After you’ve applied for coverage and received a confirmation of qualification from Service Canada, you’ll receive a welcome package from Sun Life (which is administering the plan on behalf of the government). It will include a membership card and explain when your coverage will start, along with details on how your dental-care bills will be paid. It’s important to note that CDCP coverage won’t begin until the date provided by Sun Life, so, if possible, don’t schedule any appointments until after that.

How will payments be made?

The way the plan is supposed to work is simple enough: your service provider, be it a dentist, denturist, or dental hygienist, will submit claims directly to Sun Life for reimbursement. In theory, you need do nothing more, un- less you have a copayment because your income was in the $70,000-to-$89,999 range. In such cases, you’ll have to remit the copayment directly to the service provider.

This is where some as-yet-unresolved issues arise. Enrolment as a CDCP service provider is voluntary, and while the government has expressed hopes that all providers nationwide will enrol, providers won’t be receiving details on exactly what will be required of them, and how much they’ll receive in reimbursement from Sun Life for the various covered treatments, until May.

Some providers have expressed concerns about red tape and procedural complications; others wonder about what the CDCP fee schedule will look like. As a result, and not- withstanding government expectations, there’s no guarantee that the provider(s) you’ve been using will take part, so you must be sure to ask if they’ve enrolled in the plan.

Furthermore, some dental-healthcare providers may not be entirely accepting of the CDCP reimbursement schedule (while they are “encouraged” to follow the CDCP fees, these differ from provincial and territorial fee guidelines), so you may need to pay some or perhaps even all of the cost of a particular procedure. (This would be separate from the co-payments mentioned above.) Accordingly, you also need to ascertain with your provider(s) exactly what costs will be covered by the plan and how much you may be expected to pay for any given treatment.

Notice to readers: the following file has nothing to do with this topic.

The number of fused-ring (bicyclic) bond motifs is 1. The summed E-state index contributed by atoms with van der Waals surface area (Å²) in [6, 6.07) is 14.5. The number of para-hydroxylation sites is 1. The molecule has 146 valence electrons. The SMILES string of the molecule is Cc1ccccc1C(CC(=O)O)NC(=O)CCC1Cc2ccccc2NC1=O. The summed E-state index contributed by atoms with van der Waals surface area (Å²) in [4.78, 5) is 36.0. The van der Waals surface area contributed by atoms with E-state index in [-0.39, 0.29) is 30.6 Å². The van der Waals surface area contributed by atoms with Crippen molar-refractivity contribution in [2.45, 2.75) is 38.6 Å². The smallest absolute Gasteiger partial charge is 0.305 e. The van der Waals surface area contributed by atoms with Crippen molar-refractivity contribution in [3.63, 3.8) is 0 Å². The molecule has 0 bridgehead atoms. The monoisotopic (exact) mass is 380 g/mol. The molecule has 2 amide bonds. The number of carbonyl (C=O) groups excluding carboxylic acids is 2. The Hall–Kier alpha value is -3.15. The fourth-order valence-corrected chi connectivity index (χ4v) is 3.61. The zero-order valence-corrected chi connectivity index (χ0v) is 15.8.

What’s covered?

In general, subject to the recommendation of an oral-health- care provider, the CDCP will help cover the cost of most oral- health-care services that keep your teeth and gums healthy and treat potential problems. Examples include:

  • • preventive services, including scaling (cleaning), polishing, sealants, and fluoride.
  • diagnostic services, including examinations and X-rays.
  • restorative services, including fillings.
  • endodontic services, including root-canal treatments.
  • prosthodontic services, including complete and partial removable dentures
  • periodontal services, including deep scalin.
  • oral-surgery services, including extractions.

Some of these services won’t become available until the fall of this year—updates will be posted on the government website as more details become available. Some services, notably cosmetic work such as teeth whitening, will not be covered.

The bottom line is that it remained to be seen at press time— and may still remain to be seen as you read this—how all of the above unknowns will be resolved. As a result, in addition to applying and ensuring that you are approved for CDCP coverage, you should contact your oral-health-care provider(s) to ascertain, first, whether they are participating in the plan and, second, whether they fully accept the CDCP rate schedule or whether you might need to pay something (on top of whatever copayment might apply due to your income level). And you should do so as early as possible so that if you need to find a lower-cost alternative, you have the time to do so.